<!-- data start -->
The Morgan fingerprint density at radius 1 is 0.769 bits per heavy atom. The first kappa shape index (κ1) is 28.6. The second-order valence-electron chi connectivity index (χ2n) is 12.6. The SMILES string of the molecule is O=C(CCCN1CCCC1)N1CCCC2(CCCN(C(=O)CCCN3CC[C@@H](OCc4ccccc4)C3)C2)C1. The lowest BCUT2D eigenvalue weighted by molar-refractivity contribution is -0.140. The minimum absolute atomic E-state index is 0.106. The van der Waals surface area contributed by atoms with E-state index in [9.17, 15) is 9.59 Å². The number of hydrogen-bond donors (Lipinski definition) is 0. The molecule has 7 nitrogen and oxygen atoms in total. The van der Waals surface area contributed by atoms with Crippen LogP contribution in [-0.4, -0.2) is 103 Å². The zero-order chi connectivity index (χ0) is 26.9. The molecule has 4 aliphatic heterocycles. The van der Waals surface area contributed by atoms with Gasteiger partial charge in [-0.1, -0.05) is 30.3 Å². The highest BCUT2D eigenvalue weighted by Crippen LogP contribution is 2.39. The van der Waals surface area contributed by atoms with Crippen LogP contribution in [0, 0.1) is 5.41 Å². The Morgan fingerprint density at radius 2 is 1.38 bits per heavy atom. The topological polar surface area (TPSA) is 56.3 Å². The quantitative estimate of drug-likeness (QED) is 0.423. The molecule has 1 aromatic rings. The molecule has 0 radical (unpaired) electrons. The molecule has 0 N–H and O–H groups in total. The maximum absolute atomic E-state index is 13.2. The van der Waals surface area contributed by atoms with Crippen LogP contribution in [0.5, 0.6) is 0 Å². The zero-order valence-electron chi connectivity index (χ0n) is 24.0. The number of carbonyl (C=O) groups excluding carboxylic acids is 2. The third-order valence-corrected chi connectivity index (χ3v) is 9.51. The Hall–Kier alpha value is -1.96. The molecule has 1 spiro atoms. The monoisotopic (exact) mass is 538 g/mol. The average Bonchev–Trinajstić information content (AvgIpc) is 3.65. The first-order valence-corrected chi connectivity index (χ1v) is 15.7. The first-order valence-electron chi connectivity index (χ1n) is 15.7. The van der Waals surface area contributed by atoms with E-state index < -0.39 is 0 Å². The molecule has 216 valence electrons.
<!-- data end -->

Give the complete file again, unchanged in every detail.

The Morgan fingerprint density at radius 1 is 0.769 bits per heavy atom. The first kappa shape index (κ1) is 28.6. The second-order valence-electron chi connectivity index (χ2n) is 12.6. The SMILES string of the molecule is O=C(CCCN1CCCC1)N1CCCC2(CCCN(C(=O)CCCN3CC[C@@H](OCc4ccccc4)C3)C2)C1. The lowest BCUT2D eigenvalue weighted by molar-refractivity contribution is -0.140. The minimum absolute atomic E-state index is 0.106. The van der Waals surface area contributed by atoms with E-state index in [9.17, 15) is 9.59 Å². The number of hydrogen-bond donors (Lipinski definition) is 0. The molecule has 7 nitrogen and oxygen atoms in total. The van der Waals surface area contributed by atoms with Crippen LogP contribution in [-0.4, -0.2) is 103 Å². The zero-order chi connectivity index (χ0) is 26.9. The molecule has 4 aliphatic heterocycles. The van der Waals surface area contributed by atoms with Gasteiger partial charge in [-0.1, -0.05) is 30.3 Å². The highest BCUT2D eigenvalue weighted by Crippen LogP contribution is 2.39. The van der Waals surface area contributed by atoms with Crippen LogP contribution in [0, 0.1) is 5.41 Å². The Morgan fingerprint density at radius 2 is 1.38 bits per heavy atom. The topological polar surface area (TPSA) is 56.3 Å². The quantitative estimate of drug-likeness (QED) is 0.423. The molecule has 1 aromatic rings. The molecule has 0 radical (unpaired) electrons. The molecule has 0 N–H and O–H groups in total. The maximum absolute atomic E-state index is 13.2. The van der Waals surface area contributed by atoms with Crippen LogP contribution in [0.5, 0.6) is 0 Å². The zero-order valence-electron chi connectivity index (χ0n) is 24.0. The number of carbonyl (C=O) groups excluding carboxylic acids is 2. The third-order valence-corrected chi connectivity index (χ3v) is 9.51. The Hall–Kier alpha value is -1.96. The molecule has 1 spiro atoms. The monoisotopic (exact) mass is 538 g/mol. The average Bonchev–Trinajstić information content (AvgIpc) is 3.65. The first-order valence-corrected chi connectivity index (χ1v) is 15.7. The first-order valence-electron chi connectivity index (χ1n) is 15.7. The van der Waals surface area contributed by atoms with E-state index < -0.39 is 0 Å². The molecule has 216 valence electrons.